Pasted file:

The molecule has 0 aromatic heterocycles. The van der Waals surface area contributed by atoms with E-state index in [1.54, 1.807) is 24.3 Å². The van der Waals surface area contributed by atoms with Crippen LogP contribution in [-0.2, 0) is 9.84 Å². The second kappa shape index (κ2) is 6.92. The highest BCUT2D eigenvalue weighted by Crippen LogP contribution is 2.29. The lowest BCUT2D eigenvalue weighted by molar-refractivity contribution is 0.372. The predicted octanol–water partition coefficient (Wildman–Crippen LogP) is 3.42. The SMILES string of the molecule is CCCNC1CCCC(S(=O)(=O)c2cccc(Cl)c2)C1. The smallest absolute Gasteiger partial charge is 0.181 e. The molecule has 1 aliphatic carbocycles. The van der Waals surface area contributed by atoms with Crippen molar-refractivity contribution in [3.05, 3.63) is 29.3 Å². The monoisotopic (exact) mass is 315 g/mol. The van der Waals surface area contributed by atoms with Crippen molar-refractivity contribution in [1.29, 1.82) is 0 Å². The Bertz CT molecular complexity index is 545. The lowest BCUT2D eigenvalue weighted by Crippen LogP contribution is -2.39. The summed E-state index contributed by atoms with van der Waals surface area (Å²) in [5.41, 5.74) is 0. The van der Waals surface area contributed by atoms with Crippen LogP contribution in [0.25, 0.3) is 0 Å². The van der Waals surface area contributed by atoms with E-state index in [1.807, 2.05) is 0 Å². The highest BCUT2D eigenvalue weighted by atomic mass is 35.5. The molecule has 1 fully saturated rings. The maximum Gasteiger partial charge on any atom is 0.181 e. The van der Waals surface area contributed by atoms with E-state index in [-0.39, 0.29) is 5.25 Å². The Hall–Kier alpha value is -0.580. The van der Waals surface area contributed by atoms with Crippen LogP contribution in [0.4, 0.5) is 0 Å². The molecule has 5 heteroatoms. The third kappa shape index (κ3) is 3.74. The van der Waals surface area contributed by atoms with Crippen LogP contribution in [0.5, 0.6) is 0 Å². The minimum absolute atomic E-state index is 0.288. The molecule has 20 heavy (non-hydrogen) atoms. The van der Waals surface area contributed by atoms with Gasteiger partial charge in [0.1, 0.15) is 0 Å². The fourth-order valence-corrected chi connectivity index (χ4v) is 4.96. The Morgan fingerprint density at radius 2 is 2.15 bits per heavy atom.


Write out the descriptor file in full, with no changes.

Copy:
The molecule has 0 aromatic heterocycles. The van der Waals surface area contributed by atoms with E-state index in [1.54, 1.807) is 24.3 Å². The van der Waals surface area contributed by atoms with Crippen LogP contribution in [-0.2, 0) is 9.84 Å². The second kappa shape index (κ2) is 6.92. The highest BCUT2D eigenvalue weighted by Crippen LogP contribution is 2.29. The lowest BCUT2D eigenvalue weighted by molar-refractivity contribution is 0.372. The predicted octanol–water partition coefficient (Wildman–Crippen LogP) is 3.42. The SMILES string of the molecule is CCCNC1CCCC(S(=O)(=O)c2cccc(Cl)c2)C1. The smallest absolute Gasteiger partial charge is 0.181 e. The molecule has 1 aliphatic carbocycles. The van der Waals surface area contributed by atoms with Crippen molar-refractivity contribution in [3.05, 3.63) is 29.3 Å². The monoisotopic (exact) mass is 315 g/mol. The van der Waals surface area contributed by atoms with Crippen molar-refractivity contribution in [1.29, 1.82) is 0 Å². The Bertz CT molecular complexity index is 545. The lowest BCUT2D eigenvalue weighted by Crippen LogP contribution is -2.39. The summed E-state index contributed by atoms with van der Waals surface area (Å²) in [5.41, 5.74) is 0. The van der Waals surface area contributed by atoms with Crippen LogP contribution in [0.25, 0.3) is 0 Å². The van der Waals surface area contributed by atoms with E-state index in [1.807, 2.05) is 0 Å². The highest BCUT2D eigenvalue weighted by atomic mass is 35.5. The molecule has 1 fully saturated rings. The maximum Gasteiger partial charge on any atom is 0.181 e. The van der Waals surface area contributed by atoms with E-state index in [-0.39, 0.29) is 5.25 Å². The Hall–Kier alpha value is -0.580. The van der Waals surface area contributed by atoms with Crippen LogP contribution in [0.4, 0.5) is 0 Å². The molecule has 5 heteroatoms. The third kappa shape index (κ3) is 3.74. The van der Waals surface area contributed by atoms with Crippen LogP contribution in [0.5, 0.6) is 0 Å². The minimum absolute atomic E-state index is 0.288. The molecule has 20 heavy (non-hydrogen) atoms. The van der Waals surface area contributed by atoms with Gasteiger partial charge in [0.1, 0.15) is 0 Å². The fourth-order valence-corrected chi connectivity index (χ4v) is 4.96. The Morgan fingerprint density at radius 2 is 2.15 bits per heavy atom.